Robin Kennett reads a children’s book to her elementary class. Submitted

BETHEL — “I think the world should be run by five-year-old[s],” says Crescent Elementary School Kindergarten teacher, Robin Kennett. “They are the kindest human beings that ever existed … I just think they have a positive attitude.”

Kennett has been teaching kindergarten at Crescent Elementary School for more than 35 years. Every year is always different but last year’s pandemic brought a series new surprises and Kennett found unique ways to overcome the challenges.

It is normal for teachers to find ways make a kindergartner feel safe as it’s, usually, their first time away from their parents for extended period every day. They’re coming to a place where they’ve never been. With social distancing in place, more extreme measures at the height of the pandemic, students couldn’t really sit with the other students. If they got hurt, the normal ways of comforting them were thrown out the window.

Kennett got creative. If anyone got hurt, they would clink elbows with Kennett. She also had an animated dance that was encouraging for students, to pick them up when they were sad. In addition, she would tell everyone to do an air hug! Which involved the student hugging themselves tightly while laughing a bit. Kennett thought of all the ways that were non-physical that could be translated into making a student feel safe.

“[The] biggest challenge … each day I’d zoom and I had three reading groups,” explains Kennett. “I did read aloud a couple times a day and then I did a math group two to three times a week and then I did reading group every day. And then we did show and tell on Friday.

“That was the funniest part of the whole week. Try zooming with 14 five-year-olds at home … I’ve seen everybody’s bedroom, everybody’s living room, their porch. You kind of see, ‘Remember I told you about my doll? This is where my doll is – do you want to see my bedroom?’ And it just went on for an entire day.”


Kennett found ways to connect with her students when they went remote. She made a laminated version of herself, like a Flat Stanley, and dropped it off at each student’s home.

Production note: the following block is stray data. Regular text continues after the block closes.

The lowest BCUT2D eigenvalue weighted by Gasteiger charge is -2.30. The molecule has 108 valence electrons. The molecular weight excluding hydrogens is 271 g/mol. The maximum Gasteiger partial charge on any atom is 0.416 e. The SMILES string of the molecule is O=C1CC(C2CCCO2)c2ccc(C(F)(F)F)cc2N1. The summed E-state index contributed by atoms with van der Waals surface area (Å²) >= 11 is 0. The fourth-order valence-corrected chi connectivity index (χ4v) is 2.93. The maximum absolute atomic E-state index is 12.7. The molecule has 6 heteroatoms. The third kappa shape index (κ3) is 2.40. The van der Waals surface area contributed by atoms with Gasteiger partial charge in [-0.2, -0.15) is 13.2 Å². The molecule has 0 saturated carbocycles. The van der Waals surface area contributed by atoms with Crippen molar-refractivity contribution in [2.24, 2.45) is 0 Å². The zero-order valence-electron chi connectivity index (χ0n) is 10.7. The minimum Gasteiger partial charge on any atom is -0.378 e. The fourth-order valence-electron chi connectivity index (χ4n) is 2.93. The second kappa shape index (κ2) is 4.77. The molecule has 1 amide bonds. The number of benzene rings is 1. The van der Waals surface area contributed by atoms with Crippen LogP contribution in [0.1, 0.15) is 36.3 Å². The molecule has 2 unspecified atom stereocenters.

“I said, you can take me wherever you want,” Kennett says. “If you think I would sit with you while you’re doing your work or you know what, I can just go outside and play with you. I would get pictures constantly from parents showing me like, ‘Oh, you know you ate breakfast with us this morning. Thank goodness you’re laminated; you fell in the cereal bowl.’ I mean, all these silly things, but I think that was another way for them to feel like I was still there. And if it was somebody’s birthday, I would deliver them a birthday present, or Easter, I’ve swung by again… .

“I would say look in the mail, you’re going to get some mail from me today. You just had to come up with some really creative ways to keep that relationship. You couldn’t obviously do all the things you do, but you still felt like you made a difference.”

Kennett mulls over the idea of knowing about the pandemic in advance and having the choice to pick any career.

“Oh my goodness, you’d have to absolutely love children to be a teacher right now,” exclaims Kennett. “It’s not an easy job. I mean, whatever you get, you embrace, and your job is to make a difference. Whether you’re getting a student who has never had experiences or whether you have another student who has had many, every student is entitled to be taught where they are at. So if you just give me some kids, I’ll be as happy as can be!”

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